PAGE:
Lingmoor, Blea Tarn and Little Langdale

Since we returned from our holiday in Anglesey, I’ve been keeping an eye on the weather looking out for opportunities to get out for a walk. Work is usually quiet during July and August and that allows me to take some days off in addition to my holiday weeks. I hope in the future to ease of the workload so I can do more of that!

The first Friday in August promised to be a decent day up in the Lakes so I set off early to drive up the M6 (again!). I’d planned a walk in the Langdales, setting out from Elterwater village, tackling the more modest fell, Lingmoor and then returning via Little Langdale.

It was a bright and sunny morning when I parked up in the National Trust car park in the centre of the village. I took a moment to have a look at the bridge


I had a quick look at the small village – a former quarrying settlement


and then set off along the minor road that would take me towards my first objective, Lingmoor.


It’s a modest fell, only 1538 feet high and so dwarfed by the larger fells that surround it. But it’s known as a great viewpoint and I hadn’t climbed it before.

Wetherlam and the Coniston Fells dominated the view as I set out down Little Langdale.


The slopes of Lingmoor over to the right of the path


Starting to climb the fell


Another grand view of Wetherlam


The hillside was heavily covered with bracken. These days I’m wary that it could be a source of ticks so I rarely walk in shorts.


Looking across to Great Langdale


Helvelyn and the Fairfiled horseshoe peeking over the lower fells to the east of Great Langdale


Windermere visible in the distance


Carrying up the hill through slate quarry waste. There was a handy bench to stop, have a butty and take in the view


Continuing onwards and upwards the path started to shadow the “Great Wall of Lingmoor”


It’s amazing to think that people actually built these dry stone walls on top of the fells, often in places that are very difficult to access just walking never mind manhandling great lumps of stone. The walls aren’t as old as people think. They were mainly built following the Enclosure Acts of the 18th Century when common land was taken into private ownership and the peasantry lost the right to use the land. So what many would consider an attractive feature of the landscape often, depending on your point of view, represents the greed of the wealthy and oppression of the poor.

Carrying on along the path


Through the gate at the summit


Great views in every direction

The Coniston Fells


Pike ‘o Blisco with Crinkle Crags behind


Crinkle Crags and Bowfell


The Langdale Pikes


Great Langdale with the Helvelyn range and the Fairfield Horseshoe above the lower fells


Lower down Great Langdale with Loughrigg Fell in view. I could make out the distinctive shape of Ill Bell and some of the other Far Eastern fells in the distance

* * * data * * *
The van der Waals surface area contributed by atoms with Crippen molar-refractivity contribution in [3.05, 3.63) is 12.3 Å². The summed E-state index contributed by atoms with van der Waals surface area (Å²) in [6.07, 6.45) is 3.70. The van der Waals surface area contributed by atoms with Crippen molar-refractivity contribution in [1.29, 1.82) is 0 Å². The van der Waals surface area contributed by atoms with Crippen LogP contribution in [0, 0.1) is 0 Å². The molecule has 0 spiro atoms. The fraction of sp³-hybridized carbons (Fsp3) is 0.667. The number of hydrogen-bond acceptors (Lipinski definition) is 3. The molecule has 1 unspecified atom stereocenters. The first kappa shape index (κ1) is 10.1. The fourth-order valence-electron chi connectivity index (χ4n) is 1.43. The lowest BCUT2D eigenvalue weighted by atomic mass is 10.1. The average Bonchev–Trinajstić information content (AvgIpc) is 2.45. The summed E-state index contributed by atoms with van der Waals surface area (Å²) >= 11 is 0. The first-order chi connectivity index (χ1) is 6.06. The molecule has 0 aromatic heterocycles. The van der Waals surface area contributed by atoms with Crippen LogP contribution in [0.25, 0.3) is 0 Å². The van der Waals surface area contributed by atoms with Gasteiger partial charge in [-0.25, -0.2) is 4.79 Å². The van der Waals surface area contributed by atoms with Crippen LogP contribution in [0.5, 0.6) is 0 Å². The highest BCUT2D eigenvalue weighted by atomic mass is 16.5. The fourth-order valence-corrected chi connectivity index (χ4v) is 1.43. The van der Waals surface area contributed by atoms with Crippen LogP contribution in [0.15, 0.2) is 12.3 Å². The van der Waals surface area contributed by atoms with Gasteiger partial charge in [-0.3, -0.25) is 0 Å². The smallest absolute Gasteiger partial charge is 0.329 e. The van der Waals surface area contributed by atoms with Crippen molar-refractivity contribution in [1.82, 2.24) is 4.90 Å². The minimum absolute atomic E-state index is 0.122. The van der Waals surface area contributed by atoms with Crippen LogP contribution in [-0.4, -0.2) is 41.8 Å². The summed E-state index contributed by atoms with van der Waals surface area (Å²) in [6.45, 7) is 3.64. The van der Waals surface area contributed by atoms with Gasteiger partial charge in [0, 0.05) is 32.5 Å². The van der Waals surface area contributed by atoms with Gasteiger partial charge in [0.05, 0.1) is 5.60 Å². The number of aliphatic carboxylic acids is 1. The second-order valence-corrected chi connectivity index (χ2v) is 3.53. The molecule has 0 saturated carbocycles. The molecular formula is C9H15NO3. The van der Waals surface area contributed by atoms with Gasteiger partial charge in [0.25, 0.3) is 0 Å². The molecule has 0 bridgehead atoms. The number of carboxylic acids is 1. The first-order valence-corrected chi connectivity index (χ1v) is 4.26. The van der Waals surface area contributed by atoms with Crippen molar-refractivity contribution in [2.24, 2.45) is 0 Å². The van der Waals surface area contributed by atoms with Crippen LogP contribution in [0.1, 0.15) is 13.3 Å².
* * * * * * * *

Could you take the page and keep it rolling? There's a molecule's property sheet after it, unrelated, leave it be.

I stopped for a while before continuing north along the ridge


Looking down towards Blea Tarn


The path followed close to the dry stone wall


until close to Side Pike


when I took a path down to the valley


During the walk, cloud have come in but it was still warm and I completed the walk wearing only a t-shirt. No need for a fleece or jacket.

I walked down the quiet road for a short while then joined the path towards Blea Tarn.

Looking up to Lingmoor


I reached Blea Tarn, a popular beauty spot, where I stopped for a bite to eat.


I carried on round the tarn and then joined the road which would take me down to Little Langdale. It’s not usually very busy and I only saw a couple of cars as I descended down to the Wrynose Pass.


A short walk up the pass and then I took the track across to the other side of the valley

A couple of locals keeping an eye on me!


Looking back across the valley to Lingmoor


Passing an old farm building


The view from the other side


The view up Little Langdale


Looking down to Little Langdale Tarn with Lingmoor in the background


Another old house – I saw several along the valley and most of them were owned by the National Trust


And another one!


I diverted off the track over to Slaters Bridge – there’s a reason I particularly wanted to have a look at it (any guesses?)


The bridge connects Little Langdale with the many slate quarries in the Tilberthwaite area and so is named for the quarry workers who would have used it to travel too and from work.

I had intended to carry on over towards the Three Shires pub and then head back to Elterwater, but it was a grand day and I was feeling good so I decided to extend my walk. So, I turned back to carry on along the path beside the river


Looking across the valley


I came across another attractive old house, which had a tea garden! Only one thing to do.



Refreshed, I continued on the path which went past Colwith Force


Photographs never do justice to waterfalls, unfortunately. But, although not exactly the Niagara Falls, it was quite impressive.


I continued following the river


I crossed this attractive modern bridge


and then walked downstream to have a look at another waterfall, Skelwith Force


Heading back upstream the path went along Elterwater (the tarn) towards Elterwater (the village!)


It wasn’t too far now back to the village – an easy walk along a good flat path.

Reaching the car park I dumped my rucksack in the car and went for some refreshment at the popular Britannia Inn


Sadly, these days, I’m restricted to non-alcoholic beverages – but it was cold and wet and just what I needed after a long walk.


I’d gone further than intended but had enjoyed the walk. You need to take advantage of days like this one had been – we’re not getting too many of them this summer.

Pike O’ Blisco and Crinkle Crags

The mini heatwave was over but the weather last Sunday was forecast to be quite decent up in the Lake District, so we set out early and headed up to Great Langdale. It took less than 2 hours to drive up the M6 and across to Dungeon Ghyll and we arrived by 10 o’clock giving a good long day. The plan was to climb Pike o’ Blisco then, depending on how we felt, tackle Crinkle Crags. This was an ambitious walk for us but after our adventure walking (most of!) St Cuthbert’s Trail we were keen to keep up with some relatively serious walking.


We parked up on the National Trust Car Park near the Stickle Barn and the New Dungeon Ghyll Hotel. We booted up and set off through the fields, our objective, Pike o’ Blisco clearly visible.


Getting a bit closer

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Looking over to Crinkle Crags across the meadow

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We had to walk along the narrow road that heads over to Little Langdale and the Wrynose Pass for a while. Looking back there was a good view of the Langdale Pikes and towards Bowfell and the Crinkles